People usually think of bone and muscle as very different things. Bones support the body and give it shape, while muscles provide the strength to move. When now-married scientists Emily Germain-Lee and Se-Jin Lee first met in college, they were studying what they thought were separate fields: Germain-Lee focused on bone and Lee focused on muscle. However, they eventually came to realize that bone and muscle are very much tied together—in fact, they are two sides of the same coin.
“Over the past couple decades, we’ve started to see just how intertwined bone and muscle are,” said Germain-Lee, a pediatric endocrinologist and professor at the University of Connecticut School of Medicine. “If the muscles aren’t putting traction on the bones, then you’re not going to have strong bones, and vice versa.”
Because muscles and bones rely on each other to stay strong, the elderly and others with bone and muscle loss can end up in a cycle that is hard to break. “Really, anybody who has a chronic condition can become bedridden,” Germain-Lee said. “It’s one reason why nursing homes are packed—people break their bones, and then their muscles get weak, and they’re just in bed, potentially even immobilized for the rest of their life.”
To help patients such as these, Germain-Lee and Lee turned to an unexpected hero: Mighty Mice in space. The couple came together to leverage the International Space Station (ISS) National Laboratory for research that combined their areas of expertise. They conducted a rodent research investigation to see what happens when two proteins involved in muscle and bone loss—myostatin and activin A—are inhibited.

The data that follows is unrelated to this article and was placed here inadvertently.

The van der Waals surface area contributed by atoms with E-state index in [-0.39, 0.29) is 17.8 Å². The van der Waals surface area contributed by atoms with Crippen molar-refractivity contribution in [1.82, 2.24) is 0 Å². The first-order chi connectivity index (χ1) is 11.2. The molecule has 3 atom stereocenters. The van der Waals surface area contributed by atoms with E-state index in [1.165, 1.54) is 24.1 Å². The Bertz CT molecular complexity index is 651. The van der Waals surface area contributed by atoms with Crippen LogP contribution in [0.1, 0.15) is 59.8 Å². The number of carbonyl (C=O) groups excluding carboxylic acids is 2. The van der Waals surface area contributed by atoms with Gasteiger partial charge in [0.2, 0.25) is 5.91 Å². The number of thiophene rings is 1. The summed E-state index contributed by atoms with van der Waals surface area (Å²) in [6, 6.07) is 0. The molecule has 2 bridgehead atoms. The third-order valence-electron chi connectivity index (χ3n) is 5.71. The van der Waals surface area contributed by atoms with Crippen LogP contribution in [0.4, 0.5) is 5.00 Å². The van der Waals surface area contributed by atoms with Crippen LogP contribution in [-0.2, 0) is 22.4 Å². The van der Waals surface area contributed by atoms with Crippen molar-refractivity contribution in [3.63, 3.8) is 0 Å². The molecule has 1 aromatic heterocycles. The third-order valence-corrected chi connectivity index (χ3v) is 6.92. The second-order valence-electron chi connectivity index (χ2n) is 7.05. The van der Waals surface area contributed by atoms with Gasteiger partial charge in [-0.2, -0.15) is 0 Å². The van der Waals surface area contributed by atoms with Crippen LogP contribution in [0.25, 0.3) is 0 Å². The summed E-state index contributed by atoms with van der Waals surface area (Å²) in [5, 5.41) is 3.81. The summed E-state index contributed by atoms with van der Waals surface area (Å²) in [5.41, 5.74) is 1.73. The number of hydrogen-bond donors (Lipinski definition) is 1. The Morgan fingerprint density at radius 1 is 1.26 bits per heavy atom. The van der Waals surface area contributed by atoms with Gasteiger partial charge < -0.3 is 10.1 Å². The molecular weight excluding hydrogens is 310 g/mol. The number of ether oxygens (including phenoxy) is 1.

Ground studies showed that mice genetically engineered to lack myostatin developed twice the muscle mass of normal mice, hence the name “Mighty Mice.” Because microgravity induces muscle and bone loss at an accelerated rate, Lee and Germain-Lee wanted to see what happened to Mighty Mice in space. “Going to space is the ultimate bed rest,” said Lee, a physician and researcher at the Jackson Laboratory in Maine who provided the mice for the experiment. “So, microgravity has been instrumental in this research.”
The team’s findings, published in an article in the journal PNAS, revealed that inhibiting the proteins provided significant protection from muscle and bone loss in microgravity—results that could lead to new therapies for patients on Earth. “That’s what really captured me,” said Germain-Lee. “I saw the possibilities of what we could gain from this research, and if we had a positive result, it could really help prevent muscle and bone loss. I thought of all the people it could potentially help, and that was incredibly gripping.”